RA in New Mexico

I have Rheumatoid Arthritis in New Mexico. Are there advantages to living in New Mexico with RA? Sure there are. The climate is high desert and very dry. Humidity is tough for many situations. It is frequently hard on the joints.   Less humidity is a good thing. Another one. New Mexico is sunny. Our brains love light. Light helps to keep us happy. RAers need happy help. Sunflowers are like happy pills. They make us smile. New Mexico is a good place to have RA.

My favorite RA Book

When I had a severe episode of RA in December 2012, I was in so much pain that coping day to day was my only focus. As the diagnosis of RA was made clear and treatment commenced, I had to learn as much as I could. I also needed to understand my situation. I turned to the best book I could ever recommend to someone who is new to RA. It is called The First Year Rheumatoid Arthritis by M E A McNeil The book explains a lot. And equally important it helps a person shape a healthy attitude toward  RA It helped me take charge of my illness in a healthy, positive manner. Another pain free day. I am in paradise!

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Disabling RA

One of the big pleasures I have is watching the full moon make its way up and over the mountain. I see it from my patio doors as I am making dinner. Lately, it not only is a big, full moon but also a beautiful, warm yellow. When I first see it, the moon  is just peering over the top edge of the mountain. Then it seems to sit on the edge of the mountain top just before continuing  its journey up into the night sky. A moment in time. I was thinking of good things to distract from the pain I have in my joints and the nagging fear in the back of my mind that I am becoming more disabled with each passing day. My RA was diagnosed seven years ago in January. Since then, I have had three cancers and a hip replacement. Most of that time I have been on methotrexate, mostly injectable. It has slowed the progress of the RA. It could be worse. I’ve been on almost all the …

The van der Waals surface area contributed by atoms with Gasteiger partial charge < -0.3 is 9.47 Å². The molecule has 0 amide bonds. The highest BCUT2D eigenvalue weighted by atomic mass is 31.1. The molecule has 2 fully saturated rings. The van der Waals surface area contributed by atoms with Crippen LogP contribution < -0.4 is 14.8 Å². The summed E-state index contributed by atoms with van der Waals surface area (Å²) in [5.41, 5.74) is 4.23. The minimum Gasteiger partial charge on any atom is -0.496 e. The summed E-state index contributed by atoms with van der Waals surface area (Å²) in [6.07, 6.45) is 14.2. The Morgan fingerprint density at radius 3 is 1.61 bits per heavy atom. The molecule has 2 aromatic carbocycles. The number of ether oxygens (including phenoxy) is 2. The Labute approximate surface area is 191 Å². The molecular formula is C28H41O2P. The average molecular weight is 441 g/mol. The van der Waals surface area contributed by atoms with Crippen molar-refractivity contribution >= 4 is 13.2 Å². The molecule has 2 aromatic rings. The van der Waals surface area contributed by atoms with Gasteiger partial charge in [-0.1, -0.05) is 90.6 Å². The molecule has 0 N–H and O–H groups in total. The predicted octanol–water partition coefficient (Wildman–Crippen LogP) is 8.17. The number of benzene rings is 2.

Silica is a risk factor for rheumatoid arthritis

Silica, the earth’s most abundant mineral, is made up of oxygen and silicon. It is a part of many, many processes including mining, pottery making, glass making, and granite work including tombstone making. The lung disease caused by crystalline silica dust is called silicosis and has been known since the time of Hippocrates. It is an inflammatory disease. In the fifties after many studies, it was learned that autoimmune diseases including rheumatoid arthritis could be caused by exposure to crystalline silica. The connection though proven is not well understood. Rheumatoid arthritis is also an inflammatory disease. This morning I was reading one of the comments on the forum Health Unlocked. It was written by a woman who has RA as does her brother. Interestingly, both had jobs where they worked with silica.